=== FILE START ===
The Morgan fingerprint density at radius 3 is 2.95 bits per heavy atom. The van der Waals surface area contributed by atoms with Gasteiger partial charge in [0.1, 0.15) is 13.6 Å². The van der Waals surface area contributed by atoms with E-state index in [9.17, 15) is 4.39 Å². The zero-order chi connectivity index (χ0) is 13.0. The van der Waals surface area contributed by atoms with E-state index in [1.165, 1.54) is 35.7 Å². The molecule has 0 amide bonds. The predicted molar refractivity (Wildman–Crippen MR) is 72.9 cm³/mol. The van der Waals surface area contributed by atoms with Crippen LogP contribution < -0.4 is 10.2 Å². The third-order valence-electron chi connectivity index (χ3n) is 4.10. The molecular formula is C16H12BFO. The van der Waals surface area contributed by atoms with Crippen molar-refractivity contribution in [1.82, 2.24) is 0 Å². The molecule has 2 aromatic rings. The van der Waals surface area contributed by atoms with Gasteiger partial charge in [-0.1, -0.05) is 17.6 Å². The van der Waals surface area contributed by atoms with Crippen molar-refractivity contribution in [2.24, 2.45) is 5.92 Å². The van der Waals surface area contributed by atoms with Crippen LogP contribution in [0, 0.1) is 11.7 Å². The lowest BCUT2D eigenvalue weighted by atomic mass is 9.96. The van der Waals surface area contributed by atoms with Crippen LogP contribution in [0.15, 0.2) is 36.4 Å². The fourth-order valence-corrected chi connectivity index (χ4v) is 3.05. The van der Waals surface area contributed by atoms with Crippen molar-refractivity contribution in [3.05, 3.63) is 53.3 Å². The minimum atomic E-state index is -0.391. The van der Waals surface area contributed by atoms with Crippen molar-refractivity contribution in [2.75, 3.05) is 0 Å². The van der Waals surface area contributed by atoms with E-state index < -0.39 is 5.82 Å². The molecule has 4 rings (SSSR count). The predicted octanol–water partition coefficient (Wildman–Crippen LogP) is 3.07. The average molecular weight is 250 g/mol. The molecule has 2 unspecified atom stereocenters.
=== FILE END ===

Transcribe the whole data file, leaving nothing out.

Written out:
The Morgan fingerprint density at radius 3 is 2.95 bits per heavy atom. The van der Waals surface area contributed by atoms with Gasteiger partial charge in [0.1, 0.15) is 13.6 Å². The van der Waals surface area contributed by atoms with E-state index in [9.17, 15) is 4.39 Å². The zero-order chi connectivity index (χ0) is 13.0. The van der Waals surface area contributed by atoms with E-state index in [1.165, 1.54) is 35.7 Å². The molecule has 0 amide bonds. The predicted molar refractivity (Wildman–Crippen MR) is 72.9 cm³/mol. The van der Waals surface area contributed by atoms with Crippen LogP contribution < -0.4 is 10.2 Å². The third-order valence-electron chi connectivity index (χ3n) is 4.10. The molecular formula is C16H12BFO. The van der Waals surface area contributed by atoms with Crippen molar-refractivity contribution in [1.82, 2.24) is 0 Å². The molecule has 2 aromatic rings. The van der Waals surface area contributed by atoms with Gasteiger partial charge in [-0.1, -0.05) is 17.6 Å². The van der Waals surface area contributed by atoms with Crippen molar-refractivity contribution in [2.24, 2.45) is 5.92 Å². The van der Waals surface area contributed by atoms with Crippen LogP contribution in [0, 0.1) is 11.7 Å². The lowest BCUT2D eigenvalue weighted by atomic mass is 9.96. The van der Waals surface area contributed by atoms with Crippen LogP contribution in [0.15, 0.2) is 36.4 Å². The fourth-order valence-corrected chi connectivity index (χ4v) is 3.05. The van der Waals surface area contributed by atoms with Crippen molar-refractivity contribution in [3.05, 3.63) is 53.3 Å². The minimum atomic E-state index is -0.391. The van der Waals surface area contributed by atoms with Crippen molar-refractivity contribution in [2.75, 3.05) is 0 Å². The van der Waals surface area contributed by atoms with E-state index < -0.39 is 5.82 Å². The molecule has 4 rings (SSSR count). The predicted octanol–water partition coefficient (Wildman–Crippen LogP) is 3.07. The average molecular weight is 250 g/mol. The molecule has 2 unspecified atom stereocenters.